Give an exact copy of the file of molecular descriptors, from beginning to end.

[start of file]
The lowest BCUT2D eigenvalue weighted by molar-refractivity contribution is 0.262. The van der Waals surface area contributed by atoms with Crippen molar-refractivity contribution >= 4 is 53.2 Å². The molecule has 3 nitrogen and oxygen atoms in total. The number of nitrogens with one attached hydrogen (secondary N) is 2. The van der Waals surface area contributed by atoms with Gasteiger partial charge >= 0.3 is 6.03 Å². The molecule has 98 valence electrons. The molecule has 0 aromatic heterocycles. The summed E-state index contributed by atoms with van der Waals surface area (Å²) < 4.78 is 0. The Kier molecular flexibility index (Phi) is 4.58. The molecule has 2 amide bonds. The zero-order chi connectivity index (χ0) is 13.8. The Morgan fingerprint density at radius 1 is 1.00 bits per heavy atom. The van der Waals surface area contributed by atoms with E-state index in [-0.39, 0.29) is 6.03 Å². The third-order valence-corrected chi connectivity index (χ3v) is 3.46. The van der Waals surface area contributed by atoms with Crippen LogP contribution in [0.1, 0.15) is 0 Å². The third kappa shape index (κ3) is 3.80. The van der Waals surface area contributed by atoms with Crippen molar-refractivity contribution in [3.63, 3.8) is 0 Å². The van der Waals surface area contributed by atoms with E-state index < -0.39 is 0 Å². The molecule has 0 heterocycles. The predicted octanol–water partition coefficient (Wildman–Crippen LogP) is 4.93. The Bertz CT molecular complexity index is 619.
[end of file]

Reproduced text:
The lowest BCUT2D eigenvalue weighted by molar-refractivity contribution is 0.262. The van der Waals surface area contributed by atoms with Crippen molar-refractivity contribution >= 4 is 53.2 Å². The molecule has 3 nitrogen and oxygen atoms in total. The number of nitrogens with one attached hydrogen (secondary N) is 2. The van der Waals surface area contributed by atoms with Gasteiger partial charge >= 0.3 is 6.03 Å². The molecule has 98 valence electrons. The molecule has 0 aromatic heterocycles. The summed E-state index contributed by atoms with van der Waals surface area (Å²) < 4.78 is 0. The Kier molecular flexibility index (Phi) is 4.58. The molecule has 2 amide bonds. The zero-order chi connectivity index (χ0) is 13.8. The Morgan fingerprint density at radius 1 is 1.00 bits per heavy atom. The van der Waals surface area contributed by atoms with E-state index in [-0.39, 0.29) is 6.03 Å². The third-order valence-corrected chi connectivity index (χ3v) is 3.46. The van der Waals surface area contributed by atoms with Crippen LogP contribution in [0.1, 0.15) is 0 Å². The third kappa shape index (κ3) is 3.80. The van der Waals surface area contributed by atoms with Crippen molar-refractivity contribution in [3.63, 3.8) is 0 Å². The van der Waals surface area contributed by atoms with E-state index < -0.39 is 0 Å². The molecule has 0 heterocycles. The predicted octanol–water partition coefficient (Wildman–Crippen LogP) is 4.93. The Bertz CT molecular complexity index is 619.